Knute Hansen: A Not-So-Durable Dane

BY Pete Ehrmann ON May 09, 2006
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Nobody likes to get hit in the head, but when you wear boxing gloves to work taking a hard whack at the office won’t set alarms off at OSHA.

Had Knute Hansen been more accepting of that occupational hazard he might have become heavyweight champion of the world when Wall Street barons conspired to take over boxing's greatest title 78 years ago.

Born December 6, 1903, Knud Hansen became “Knute” after he arrived in Racine, Wisconsin from his native Copenhagen, Denmark. Hansen was eight years old, and for the next decade he attended school and in the summer worked at a store hefting 200-pound sacks of flour.

By the time he was 18, and a graduate of Racine high school, Hansen was 6’4” tall – a veritable Shaquille O’Neal for that time. But professional basketball was still a long way off, and the National Football League was in diapers. There was big dough to be made in the boxing ring, however, especially for a heavyweight. In 1921, champion Jack Dempsey and challenger Georges Carpentier had drawn the sport’s first million-dollar gate.

When Hansen had his first professional fight on March 4, 1922, winning a four-round decision over Jack Miller in Milwaukee, he was identified by the Milwaukee Journal as “a descendant of an ancient Viking.”

After a second win in Milwaukee, Hansen went to New York City, the boxing capitol of the world, on the recommendation of Tom Andrews, Wisconsin’s top ring authority, who hooked up the Racine man and veteran managers Joe Woodman and George Lawrence.

Then the story gets murky.

In Andrews’ version, Hansen’s new handlers took one look at their gangly charge and advised Hansen that the surest way to turn himself into a 200-pound physical specimen guaranteed to strike fear into the hearts of other heavyweights was to go to work for a couple years as a deckhand on schooners hauling merchandise all over the globe.

Hansen himself later claimed that he went to sea only after Woodman and Lawrence sent him schlepping around South America as sparring partner for one of their palookas.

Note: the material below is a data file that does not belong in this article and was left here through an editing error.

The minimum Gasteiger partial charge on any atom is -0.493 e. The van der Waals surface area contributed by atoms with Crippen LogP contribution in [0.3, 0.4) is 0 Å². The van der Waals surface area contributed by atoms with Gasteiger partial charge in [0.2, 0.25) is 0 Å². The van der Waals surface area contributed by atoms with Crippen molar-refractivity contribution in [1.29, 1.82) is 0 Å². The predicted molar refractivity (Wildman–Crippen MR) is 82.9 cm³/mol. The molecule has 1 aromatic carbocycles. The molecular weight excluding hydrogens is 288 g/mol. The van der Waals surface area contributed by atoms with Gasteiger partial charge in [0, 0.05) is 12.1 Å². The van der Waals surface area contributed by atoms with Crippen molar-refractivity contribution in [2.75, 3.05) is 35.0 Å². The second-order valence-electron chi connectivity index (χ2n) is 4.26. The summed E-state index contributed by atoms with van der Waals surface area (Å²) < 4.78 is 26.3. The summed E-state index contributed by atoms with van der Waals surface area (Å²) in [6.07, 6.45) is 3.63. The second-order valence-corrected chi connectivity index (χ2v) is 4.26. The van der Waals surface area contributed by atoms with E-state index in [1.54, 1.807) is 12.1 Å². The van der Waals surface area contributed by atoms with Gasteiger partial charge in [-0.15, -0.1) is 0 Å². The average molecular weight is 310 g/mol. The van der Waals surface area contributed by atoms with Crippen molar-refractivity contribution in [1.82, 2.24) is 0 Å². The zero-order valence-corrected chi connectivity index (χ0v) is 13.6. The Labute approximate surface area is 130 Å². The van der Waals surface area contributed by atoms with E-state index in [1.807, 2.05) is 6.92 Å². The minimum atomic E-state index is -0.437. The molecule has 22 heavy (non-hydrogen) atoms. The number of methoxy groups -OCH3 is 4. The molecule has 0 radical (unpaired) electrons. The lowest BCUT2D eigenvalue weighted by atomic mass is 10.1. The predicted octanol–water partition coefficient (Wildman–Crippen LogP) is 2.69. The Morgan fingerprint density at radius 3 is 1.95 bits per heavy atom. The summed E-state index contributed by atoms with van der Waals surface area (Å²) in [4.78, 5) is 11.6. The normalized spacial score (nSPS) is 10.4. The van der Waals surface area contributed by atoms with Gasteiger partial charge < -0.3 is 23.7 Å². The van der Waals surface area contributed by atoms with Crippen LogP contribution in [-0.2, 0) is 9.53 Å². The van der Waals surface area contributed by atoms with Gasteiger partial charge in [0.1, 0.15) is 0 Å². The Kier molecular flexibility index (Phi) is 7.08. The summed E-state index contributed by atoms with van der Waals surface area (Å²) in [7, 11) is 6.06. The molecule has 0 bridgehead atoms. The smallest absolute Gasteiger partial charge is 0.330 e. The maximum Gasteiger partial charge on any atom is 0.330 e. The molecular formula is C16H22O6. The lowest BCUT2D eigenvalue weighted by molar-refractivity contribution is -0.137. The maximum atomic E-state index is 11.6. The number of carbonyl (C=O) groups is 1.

Whether of his own volition or as an escape from drudgery, Hansen did spend the next two years as a seaman on tall-masted sailing ships, visiting exotic ports-o-call and showing off his fighting talent every place he went.

He knocked out Seaman Moore, champion of the British Navy, in a bamboo stadium in Shanghai, and according to Hansen’s own account he also worked as a customs man tracking down smugglers in China, and boxed local heroes all over the mainland.

“Gosh, they thought I was Jack Dempsey!” bragged Hansen later. “That’s a fact. I was hailed like a hero.”

The reception was just a little less subdued when Hansen, now a buff 200-pounder, returned to New York and within five days in August, 1926, belted out South American champion Alfredo Porzio and formidable Quinton Romero Rojas in bouts.

“He looks like the best of the foreign heavyweight crop,” enthused The Ring magazine, which in this instance flubbed its reputation as “The Bible of Boxing” by getting Hansen’s home base wrong.

Although his Racine days were behind him, Hansen always identified himself as being from Wisconsin’s Belle City, and was so introduced before his fights. The Ring wasn't the only publication to get it wrong. At various times the New York papers located Racine in Minnesota or somewhere in “the Northwest.”

But reporters’ deficiencies in geography would soon be the least of Hansen’s problems. On October 8, 1926, he knocked down German heavyweight champion Franz Diener in the first round at Madison Square Garden. Diener got up swinging, Hansen went into a shell and lost the 10-round decision.

When he dropped a decision two months later to Spanish contender Paulino Uzcudan, the press was merciless.

“The diffident Dane from Racine, Wis.,” wrote Ed Hughes of the New York Telegram, “seems to pack a charlotte russe where something more desirable in a fighting man should function. Hansen spars around a bit, takes a few lusty cracks at his adversary’s chin, and then steps back to survey his fate. If the other fellow weakens, he rips in and finishes him. On the other hand, if the enemy smiles and takes it, Hansen folds up and spends the rest of the bout meditating the easiest way out. That is, whether to hold, grin and bear it, or to flop and have done with it.”

“Knute Hansen is out of the picture,” declared The Ring. “He can box, but he can’t take it. His heart is not ‘there.’”